For these books I make the covers of simple archival acid-free board, since they're going to have fabric covers custom made for each. And then stitching begins, using an ancient bookbinding method called coptic stitching. This type of stitched binding requires the pages to be folded, and the stitching goes through each page at the spine. It makes a nice looking binding that has the big advantage of allowing the book to open and lay flat for writing in. I use a heavy cotton thread coated with beeswax so it will ease through the paper without tearing it; the type of thread can make a huge difference in the success of the binding.
Starting stitching in the second signature
Stitching is pretty easy once you have the hang of it, and it's a fairly meditative process, though a bit time-consuming. :)
Finishing up by sewing on the back cover
And at the end of the process you have a lovely hand-bound book:
Stitching finished!
At this point you could leave it as is and consider the book done, but I also want to add one of my custom made fabric journal covers, so I pick out fabric I like, cut according to the pattern I made from one of these finished books, sew it all together (which is a long convoluted process all on its own; a post for another time, I think) and hey presto, you have a journal cover that lets you carry around other papers, pens and stuff with your fancy hand made journal.
Finished book with its custom fabric cover made
There are pockets front, back and inside the cover flap

Being able to carry a pen with it seems pretty essential

Picking the perfect button to complete the whole thing
Finished book with cover
Using different fabric and button can give the book a totally different feel

Friday, April 15, 2011

Old and new school sketching - by Beckett

Pen and ink sketchbook drawing of mine
So I've been doing some research on new style online sketchbooks, and blogging has opened up whole new ways of keeping a sketchbook. I think it all depends on your definition of what a sketchbook is, really, but there are a lot of really interesting ideas out there, incorporating not only drawings, but of course writing and video and new media like some of the new things Debbie can do with her iPad.

Illustration done in Painter with Wacom tablet by Debbie
Debbie does most of her art on the computer, though she uses a variety of media within that, and she certainly explores traditional physical media as well. The illustration above was drawn on her Wacom pad and worked in Painter. It looks like a traditional painting to me, and she's always exploring various style techniques that simulate woodcut, watercolor, drippy pens and a whole lot of other looks, all done with her tablet and computer.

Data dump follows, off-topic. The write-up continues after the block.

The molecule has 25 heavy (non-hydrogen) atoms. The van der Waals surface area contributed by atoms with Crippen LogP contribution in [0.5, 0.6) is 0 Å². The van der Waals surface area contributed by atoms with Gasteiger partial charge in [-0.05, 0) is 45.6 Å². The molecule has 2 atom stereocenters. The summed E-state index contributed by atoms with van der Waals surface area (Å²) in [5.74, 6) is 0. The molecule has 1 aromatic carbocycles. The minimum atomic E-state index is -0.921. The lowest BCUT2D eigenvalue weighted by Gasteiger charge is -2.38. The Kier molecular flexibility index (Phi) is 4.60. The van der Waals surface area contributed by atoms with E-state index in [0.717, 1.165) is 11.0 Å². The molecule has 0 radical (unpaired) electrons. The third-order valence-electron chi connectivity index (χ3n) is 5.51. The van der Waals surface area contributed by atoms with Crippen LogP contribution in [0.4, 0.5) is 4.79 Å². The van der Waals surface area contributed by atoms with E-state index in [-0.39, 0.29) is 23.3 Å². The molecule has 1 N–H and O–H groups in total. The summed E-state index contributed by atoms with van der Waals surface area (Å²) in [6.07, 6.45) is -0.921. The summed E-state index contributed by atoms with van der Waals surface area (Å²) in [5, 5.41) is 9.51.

Woodcut style goldfish by Debbie, drawn with Wacom pad
There's no doubt in my mind that exploring all sorts of possible styles and methods with her set-up makes Debbie more versatile; her digital creation style also has the distinct advantage that the artwork is already in the computer, and is easily made ready to send anywhere in the world for any online use she may need. It increases her marketability and her online visibility.

I was trained more traditionally, before computers really came into their own as an art medium; later I worked for years as a computer artist doing art for games and such, but honestly the computer as a medium then was all about the limitations: colors, resolution, pixels the size of your head and so on.

Pixel by pixel... Old computer drawn art
Computer art for me became a work related skill, and I got pretty burned out doing characters and animations and backgrounds and such for games. Doing concept art was fun, and still is, though you do have to draw what the designers want, not just what you want. And you have to consider the game's style and theme, the target market for the game and all of that related stuff. It's drawing for commercial purposes, not just for your own pleasure. It can still be a lot of fun despite the limitations. In fact sometimes the limitations make it easier; it becomes a puzzle to solve.

Concept sketches for a game machine demo
My own preferences and comfort zones have made me tend towards thinking with a pen or pencil on paper; the tactile process of drawing that way helps me think, and I find it comforting. I'm betting that's because of the way I was trained and the way I've worked for lo these many years. I have experienced so many shifts in technology over the years such that I've effectively 'lost' much of the early work I did to obsolete technology and storage media. I am convinced that if you want to keep a permanent record of your art, you should have good print-outs as well as multiple back-up options. But I'd also be the first to admit I haven't bothered to print out all of my computer art either,and my own procrastination has come back to bite me. But then I wouldn't be showing that old obsolete computer art anyway, because that old stuff looks primitive and ridiculous now with the technology we have. Working within severe limitations to make something look the best it can despite limits is a whole special skill set in itself, but that limited stuff doesn't usually impress potential employers; they want to see cool, flashy art and see the big list of programs you can drive.

Moose walk anim frames from way back
So I have my own preferences, but there's nothing to say that creating directly on the computer isn't completely natural for other people, Debbie being one of my prime examples. I think part of Debbie's facility with her computer drawn art is partly due to her excitement and willingness to explore and train herself with new technology and its possibilities. I'm also guessing that she came to drawing with computers later in the development of the tools and thus has a very different history with the medium than I do. She associates it with fun; I associate it with work, trying to squeeze past limitations. Some of that is just that when you draw for others it can become just another job, part of it is that the tools were so limiting; it's much more free and fun now in many ways. Maybe it just depends on your viewpoint.